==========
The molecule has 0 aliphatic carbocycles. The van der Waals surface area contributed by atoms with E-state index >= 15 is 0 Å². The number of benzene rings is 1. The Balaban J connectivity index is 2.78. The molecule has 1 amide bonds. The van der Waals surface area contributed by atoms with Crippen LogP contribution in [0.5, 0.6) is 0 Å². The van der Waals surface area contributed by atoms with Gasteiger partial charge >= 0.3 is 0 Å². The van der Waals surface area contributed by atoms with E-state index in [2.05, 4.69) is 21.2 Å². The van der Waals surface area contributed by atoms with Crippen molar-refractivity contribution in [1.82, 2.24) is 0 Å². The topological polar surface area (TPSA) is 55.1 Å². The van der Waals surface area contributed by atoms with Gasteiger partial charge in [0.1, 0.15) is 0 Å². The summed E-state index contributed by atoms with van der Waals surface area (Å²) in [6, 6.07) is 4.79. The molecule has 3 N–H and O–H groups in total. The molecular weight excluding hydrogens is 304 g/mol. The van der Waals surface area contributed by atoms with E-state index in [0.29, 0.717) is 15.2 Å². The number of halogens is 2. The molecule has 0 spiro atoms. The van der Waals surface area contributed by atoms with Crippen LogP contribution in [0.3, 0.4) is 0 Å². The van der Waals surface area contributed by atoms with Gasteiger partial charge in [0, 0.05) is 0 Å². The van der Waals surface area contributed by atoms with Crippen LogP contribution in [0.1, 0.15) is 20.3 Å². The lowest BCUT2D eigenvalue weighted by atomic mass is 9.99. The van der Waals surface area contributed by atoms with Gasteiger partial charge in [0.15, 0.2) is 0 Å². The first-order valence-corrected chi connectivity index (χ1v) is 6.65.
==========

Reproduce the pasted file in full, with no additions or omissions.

The molecule has 0 aliphatic carbocycles. The van der Waals surface area contributed by atoms with E-state index >= 15 is 0 Å². The number of benzene rings is 1. The Balaban J connectivity index is 2.78. The molecule has 1 amide bonds. The van der Waals surface area contributed by atoms with Crippen LogP contribution in [0.5, 0.6) is 0 Å². The van der Waals surface area contributed by atoms with Gasteiger partial charge >= 0.3 is 0 Å². The van der Waals surface area contributed by atoms with E-state index in [2.05, 4.69) is 21.2 Å². The van der Waals surface area contributed by atoms with Crippen molar-refractivity contribution in [1.82, 2.24) is 0 Å². The topological polar surface area (TPSA) is 55.1 Å². The van der Waals surface area contributed by atoms with Gasteiger partial charge in [0.1, 0.15) is 0 Å². The summed E-state index contributed by atoms with van der Waals surface area (Å²) in [6, 6.07) is 4.79. The molecule has 3 N–H and O–H groups in total. The molecular weight excluding hydrogens is 304 g/mol. The van der Waals surface area contributed by atoms with E-state index in [0.29, 0.717) is 15.2 Å². The number of halogens is 2. The molecule has 0 spiro atoms. The van der Waals surface area contributed by atoms with Crippen LogP contribution in [0.3, 0.4) is 0 Å². The van der Waals surface area contributed by atoms with Gasteiger partial charge in [0, 0.05) is 0 Å². The van der Waals surface area contributed by atoms with Crippen LogP contribution in [0.1, 0.15) is 20.3 Å². The lowest BCUT2D eigenvalue weighted by atomic mass is 9.99. The van der Waals surface area contributed by atoms with Gasteiger partial charge in [0.15, 0.2) is 0 Å². The first-order valence-corrected chi connectivity index (χ1v) is 6.65.